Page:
Learning How To Learn: The Science Behind Efficient Learning
Updated: Jun 22, 2021
Crack a smile if you internally groaned at the title. Lots of us dread "learning" because it's tedious, time-consuming, and -- let's face it -- associated with a broken educational system. Hence, the trauma of grades.
And now, I'm telling you there is science behind learning how to learn; Translation: learning how to suffer all over again.
What's the common denominator between Barack Obama, Warren Buffet, Bill Gates, and Oprah Winfrey (Aside from fame and Dollah Dollah Bills Y'all)? All of them never stopped learning.
Resting on your laurels has dire consequences on every aspect of your life. Don't believe me? Do the research. Spoiler alert: I told you so!
But hey, I'm not here to boast. My job is to help you learn how to learn.
The Fundamentals: Diffused/Focused Mode and Chunking
Since I couldn't find one satisfying dad joke to start with, let's get straight to it:
Focused Mode: It's activated when you're intently focused on doing something. Shocking, right? It involves familiar neural patterns firing deliberately and smoothly. In other words, it's used when we're engaging in things we're used to doing and that are easy to accomplish.
Diffused Mode: It's a more relaxed way of thinking. It helps us see the bigger picture when we're trying to solve a problem. We usually access it when we're doing mindless things like taking a walk, listening to music, or fantasizing about world domination and submitting humanity to a tyrannical rule. The fun stuff.
Chunking: The best way to define it is to describe it in chunks (see what I did there?). A chunk is small. A chunk is simple. A chunk is practical. A chunk is reusable. A group of chunks connected together helps us understand and grasp complex topics. Think of a fun subject: math (don't hate me). What was the first thing we learned in first grade? Numbers and simple mathematical equations like addition and subtraction. Can you imagine if we started off with calculus? Apologies for the nightmare.
How to form a chunk you ask? All you have to do is repeat teach me, Master 3 times in front of a mirror.
Jokes aside here's a 3-item checklist:
Total focus: total means no phone, no notifications, and no I'm just gonna check my email
Practice: Self-explanatory but in bold
The Importance Of Sleep in Memory Retention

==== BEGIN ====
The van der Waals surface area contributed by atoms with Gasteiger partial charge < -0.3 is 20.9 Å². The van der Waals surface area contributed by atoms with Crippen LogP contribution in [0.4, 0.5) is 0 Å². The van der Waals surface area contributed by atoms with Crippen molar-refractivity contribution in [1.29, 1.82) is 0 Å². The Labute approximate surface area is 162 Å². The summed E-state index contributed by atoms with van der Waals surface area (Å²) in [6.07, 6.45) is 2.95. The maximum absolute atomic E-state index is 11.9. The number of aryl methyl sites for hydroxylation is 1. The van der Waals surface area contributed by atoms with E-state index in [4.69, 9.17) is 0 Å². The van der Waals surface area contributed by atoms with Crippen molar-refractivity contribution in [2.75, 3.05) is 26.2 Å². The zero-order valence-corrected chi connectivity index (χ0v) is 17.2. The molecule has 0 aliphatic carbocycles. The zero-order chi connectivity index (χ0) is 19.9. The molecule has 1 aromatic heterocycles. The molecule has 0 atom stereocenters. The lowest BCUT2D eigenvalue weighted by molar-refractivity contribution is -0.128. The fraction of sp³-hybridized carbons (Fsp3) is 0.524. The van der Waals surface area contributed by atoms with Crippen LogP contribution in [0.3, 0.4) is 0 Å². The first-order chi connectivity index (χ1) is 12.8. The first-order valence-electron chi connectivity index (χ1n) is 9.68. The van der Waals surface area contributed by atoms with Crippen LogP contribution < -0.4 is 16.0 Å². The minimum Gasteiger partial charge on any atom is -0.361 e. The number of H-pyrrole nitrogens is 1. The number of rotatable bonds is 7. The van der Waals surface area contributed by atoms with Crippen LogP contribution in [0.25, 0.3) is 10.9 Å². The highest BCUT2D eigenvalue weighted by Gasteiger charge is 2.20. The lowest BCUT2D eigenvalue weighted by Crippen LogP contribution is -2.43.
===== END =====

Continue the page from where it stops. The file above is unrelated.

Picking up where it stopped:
Has anyone ever told you how important sleep is? No? Strange. Scientists found a correlation between memory consolidation and sleep.
First of all, let's address memory, which is divided into 2 types:
Long-term memory: The memories you cemented in your brain through practice and repetition. Think of it as a storage warehouse.
Working memory: The one you use when you try to understand/grasp new concepts. Think of it as a blackboard.
What's this got to do with sleep?
During our waking hours, our brains accumulate toxic metabolic products. These products are responsible for the plethora of nasty side effects related to sleep deprivation (brain fog, irritation, headaches, etc.).
During sleep, the brain cells shrink allowing the drainage of the toxins. Not only that but sleep helps retain information through the formation/strengthening of neural connections and patterns.
Have you ever studied right before taking a nap only to wake up remembering the information surprisingly well? That's memory consolidation.
Here's an even advanced trick: if you go to sleep and consciously dream about the new information you're trying to learn, it'll help you retain it faster.
Proven Ways For Skill Mastery
We've established the basics. Now, it's time to explain how to immobilize this knowledge into more advanced learning skills.
But first, let's talk about some of the traps we, more often than not, fall into while learning. They're called the Illusions Of Competence.
The first illusion we face is when we glance at the solution of a textbook problem and get that AHA moment thinking we now know the solution.
No, we don't.
The lack of effort in generating a solution of our own denies us the building of neural connections and chunks in our memory. The second illusion is when we have the material accessible in front of us thinking Oh, reading this over and over will definitely glue the information indefinitely in my head!
No, it doesn't and it won't.
Another illusion is the overuse (emphasis on overuse) of a highlighter. Med students know exactly what I'm talking about. Their textbooks look like kids' coloring books.
So what are we to do then? Exactly, the following:
Recall: How well can you recall information you just learned? Put the material away or cover it up and recall everything you can remember. This method will indicate which parts you need to focus on more in order to achieve mastery.
Interleaving: It's the interchangeable use of different techniques and strategies on different problems and concepts. One way to use Interleaving is by systematically studying related subjects. For example, math, biology, and physics. How can they be related? Well, ever heard of Osmosis?
Spacing: Instead of suffering through an intense study session, chop up the material into small bits and scatter your study sessions evenly throughout the week. 5 hours scattered over 5 days will definitely help you better than a 5-hour session in one day.
Deliberate practice: Sometimes we focus on the easy things we have already learned and mastered to offer ourselves a sense of achievement. News flash, it does us no good. Deliberately starting our learning sessions with the toughest parts of a topic is better for gaining expertise. It's a practice called eating your frog first thing in the morning; a reference to something Mark Twain once said.
Obviously, I haven't even scratched the surface. Fortunately, this should be enough as a starter pack to help you easily master tough subjects and learn new skills.